ECN publication
Conversion of biomass, prediction and solution methods for ash agglomeration and related problems: contract JOR3-95-0079, Final report 1 March 1996 to 1 March 1999
Published by: Publication date:
ECN 1-11-1999
ECN report number: Document type:
ECN-C--99-090 ECN publication
Number of pages: Full text:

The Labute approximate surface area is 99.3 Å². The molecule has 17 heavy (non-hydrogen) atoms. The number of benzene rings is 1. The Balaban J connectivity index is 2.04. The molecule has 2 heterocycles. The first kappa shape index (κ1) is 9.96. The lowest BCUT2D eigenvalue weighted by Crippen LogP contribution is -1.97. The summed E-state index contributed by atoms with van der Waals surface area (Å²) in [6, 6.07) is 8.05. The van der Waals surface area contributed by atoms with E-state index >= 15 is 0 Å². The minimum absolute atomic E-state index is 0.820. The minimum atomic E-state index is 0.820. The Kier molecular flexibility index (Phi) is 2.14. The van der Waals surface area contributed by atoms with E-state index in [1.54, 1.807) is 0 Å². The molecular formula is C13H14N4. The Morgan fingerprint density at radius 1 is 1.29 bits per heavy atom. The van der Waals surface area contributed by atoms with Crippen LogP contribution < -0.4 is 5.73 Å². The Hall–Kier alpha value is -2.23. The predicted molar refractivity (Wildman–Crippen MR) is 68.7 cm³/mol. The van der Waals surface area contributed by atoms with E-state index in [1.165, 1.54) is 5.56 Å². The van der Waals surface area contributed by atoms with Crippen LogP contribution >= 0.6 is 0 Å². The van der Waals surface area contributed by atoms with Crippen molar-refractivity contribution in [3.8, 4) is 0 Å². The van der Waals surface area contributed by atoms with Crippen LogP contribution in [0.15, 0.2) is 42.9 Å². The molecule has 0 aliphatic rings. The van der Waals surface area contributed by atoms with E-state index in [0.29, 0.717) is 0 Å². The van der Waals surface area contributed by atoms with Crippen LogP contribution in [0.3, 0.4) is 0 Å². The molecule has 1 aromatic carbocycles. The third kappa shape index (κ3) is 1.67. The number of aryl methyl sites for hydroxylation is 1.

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When biomass is used as fuel for thermal conversion plants, minerals fromthe fuel can be responsible for major problems. Generally, these problems are associated with the existence and development of low melting compounds or eutectics, which form sticky layers. In a fluidised bed, this can result in bed-agglomeration and defluidisation. This causes local high temperature, which often accelerates the process. It ultimately can lead to a completely sintered bed content with a glassy phase gluing the bed particles together and shut-down of the plant. The main objective of the title project is to develop a methodology to predict ash/bed agglomeration and sintering problems, to indicate related problems and, furthermore, to identify solution methods to make different types of biomass streams more viable for energy production. Within the present study, selected fuels are subjected to different existing methods together with some new ones, in order to determine the agglomeration temperature. The selected fuels are verge grass, Danish wheat straw (both stored dry and partly leached due to rainfall), sewage sludge, cacao shells and willow as a reference. The methods used within the study are chemical analysis of fuel and ashes, determination of standard ash melting temperatures, compression strength measurements of the ash, DTA/TG analysis of the ash, SEM and ESEM (high temperature environmental scanning microscopy), two different lab-scale bubbling fluidised bed combustion facilities, a lab-scale bubbling fluidised bed gasifier and a circulating fluidised bed gasifier. The lab-scale facilities have been used to test potential measures to reduce the problem of agglomeration. These measures are the use of additives (kaolin, magnesite, dolomite, gibbsite and sewage sludge) and non-quartz bed materials (alumina and mullite). The work performed within the project has lead to the following results. Chemical analysis of the fuel can give a first indication of whether there might be an agglomeration problem during thermal conversion. In general a high K-content means an increased risk for agglomeration. However, the K-content alone is not a good indicator. Also chlorine proved to be very important. From the methods used in the project, laboratory fluid bed agglomeration experiments seem to give the most reliable information about conditions and temperatures where agglomeration takes place. Contrary to methods like DTA, compression strength and ash melting temperatures, all processes that. might be relevant for agglomeration actually can occur during fluid bed experiments: fuel-bed material interactions, volatilization and condensation, shear forces, temperature homogeneity and accumulation. Standard tests have been developed where process temperature is gradually increasing until agglomeration. These tests have been applied in the project at three different laboratories: ECN (Netherlands), ETC (Sweden) and VTT (Finland). They have proved to be accurate and reproducible. It has been shown that the addition of kaolin, magnesite, dolomite and sewage sludge significantly reduce the risk of agglomeration. The agglomeration temperatures increased with at least 60C in these cases. During combustion experiments, measured particle temperatures appeared to be up to 100C higher than the bed temperature. This might have a large influence on agglomeration. Because gasification, contrary to combustion, is a process where peak temperatures are lower or even absent, one might expect that agglomeration during gasification will occur at higher temperatures than during combustion. This however can not be concluded from the experiments, illustrating the importance of other factors like the design of fluid beds (the gas distribution, the type of nozzles, etc.). It can be concluded that not only the type of fuel and other chemical 'input' is determining the agglomeration temperature, also other factors like gas distribution, size of bed material, type of nozzles, cyclone efficiency in CFBs, etc. can have an important role. This means that results from lab-scale facilities can be interpreted in a relative way (comparing fuels and evaluate possible solution) but should always be used with great care when trying to draw conclusions for full-scale plants. Nevertheless, standardised lab-scale bubbling fluidized bed experiments, as developed and used in this project, seem to be the most reliable tools for the prediction of agglomeration. 119 refs.

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